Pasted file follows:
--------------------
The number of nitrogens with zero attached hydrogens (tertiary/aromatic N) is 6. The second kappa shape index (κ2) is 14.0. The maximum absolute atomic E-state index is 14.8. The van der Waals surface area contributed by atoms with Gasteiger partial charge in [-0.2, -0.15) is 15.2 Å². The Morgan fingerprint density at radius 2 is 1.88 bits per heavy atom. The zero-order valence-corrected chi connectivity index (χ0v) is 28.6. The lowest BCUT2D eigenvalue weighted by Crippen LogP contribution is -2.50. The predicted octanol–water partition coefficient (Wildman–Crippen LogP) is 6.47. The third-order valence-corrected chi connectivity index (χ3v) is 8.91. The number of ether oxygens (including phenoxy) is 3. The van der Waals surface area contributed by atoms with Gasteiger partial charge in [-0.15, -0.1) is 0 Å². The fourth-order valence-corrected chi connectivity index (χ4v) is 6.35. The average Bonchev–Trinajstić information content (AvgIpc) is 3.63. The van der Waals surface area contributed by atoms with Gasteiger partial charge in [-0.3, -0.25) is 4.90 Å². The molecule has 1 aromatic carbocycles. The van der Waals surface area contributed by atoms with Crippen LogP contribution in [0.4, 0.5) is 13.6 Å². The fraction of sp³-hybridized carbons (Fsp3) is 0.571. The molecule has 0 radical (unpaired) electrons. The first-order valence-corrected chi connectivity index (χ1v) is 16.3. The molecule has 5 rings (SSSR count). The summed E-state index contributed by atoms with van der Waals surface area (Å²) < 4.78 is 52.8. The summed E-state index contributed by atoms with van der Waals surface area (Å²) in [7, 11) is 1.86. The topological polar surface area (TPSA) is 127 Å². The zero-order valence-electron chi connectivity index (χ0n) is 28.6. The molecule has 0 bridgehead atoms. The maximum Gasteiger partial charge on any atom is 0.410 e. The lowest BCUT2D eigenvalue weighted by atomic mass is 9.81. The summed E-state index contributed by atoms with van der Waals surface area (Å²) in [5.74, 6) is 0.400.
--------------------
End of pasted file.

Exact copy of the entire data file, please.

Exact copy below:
The number of nitrogens with zero attached hydrogens (tertiary/aromatic N) is 6. The second kappa shape index (κ2) is 14.0. The maximum absolute atomic E-state index is 14.8. The van der Waals surface area contributed by atoms with Gasteiger partial charge in [-0.2, -0.15) is 15.2 Å². The Morgan fingerprint density at radius 2 is 1.88 bits per heavy atom. The zero-order valence-corrected chi connectivity index (χ0v) is 28.6. The lowest BCUT2D eigenvalue weighted by Crippen LogP contribution is -2.50. The predicted octanol–water partition coefficient (Wildman–Crippen LogP) is 6.47. The third-order valence-corrected chi connectivity index (χ3v) is 8.91. The number of ether oxygens (including phenoxy) is 3. The van der Waals surface area contributed by atoms with Gasteiger partial charge in [-0.15, -0.1) is 0 Å². The fourth-order valence-corrected chi connectivity index (χ4v) is 6.35. The average Bonchev–Trinajstić information content (AvgIpc) is 3.63. The van der Waals surface area contributed by atoms with Gasteiger partial charge in [-0.3, -0.25) is 4.90 Å². The molecule has 1 aromatic carbocycles. The van der Waals surface area contributed by atoms with Crippen LogP contribution in [0.4, 0.5) is 13.6 Å². The fraction of sp³-hybridized carbons (Fsp3) is 0.571. The molecule has 0 radical (unpaired) electrons. The first-order valence-corrected chi connectivity index (χ1v) is 16.3. The molecule has 5 rings (SSSR count). The summed E-state index contributed by atoms with van der Waals surface area (Å²) < 4.78 is 52.8. The summed E-state index contributed by atoms with van der Waals surface area (Å²) in [7, 11) is 1.86. The topological polar surface area (TPSA) is 127 Å². The zero-order valence-electron chi connectivity index (χ0n) is 28.6. The molecule has 0 bridgehead atoms. The maximum Gasteiger partial charge on any atom is 0.410 e. The lowest BCUT2D eigenvalue weighted by atomic mass is 9.81. The summed E-state index contributed by atoms with van der Waals surface area (Å²) in [5.74, 6) is 0.400.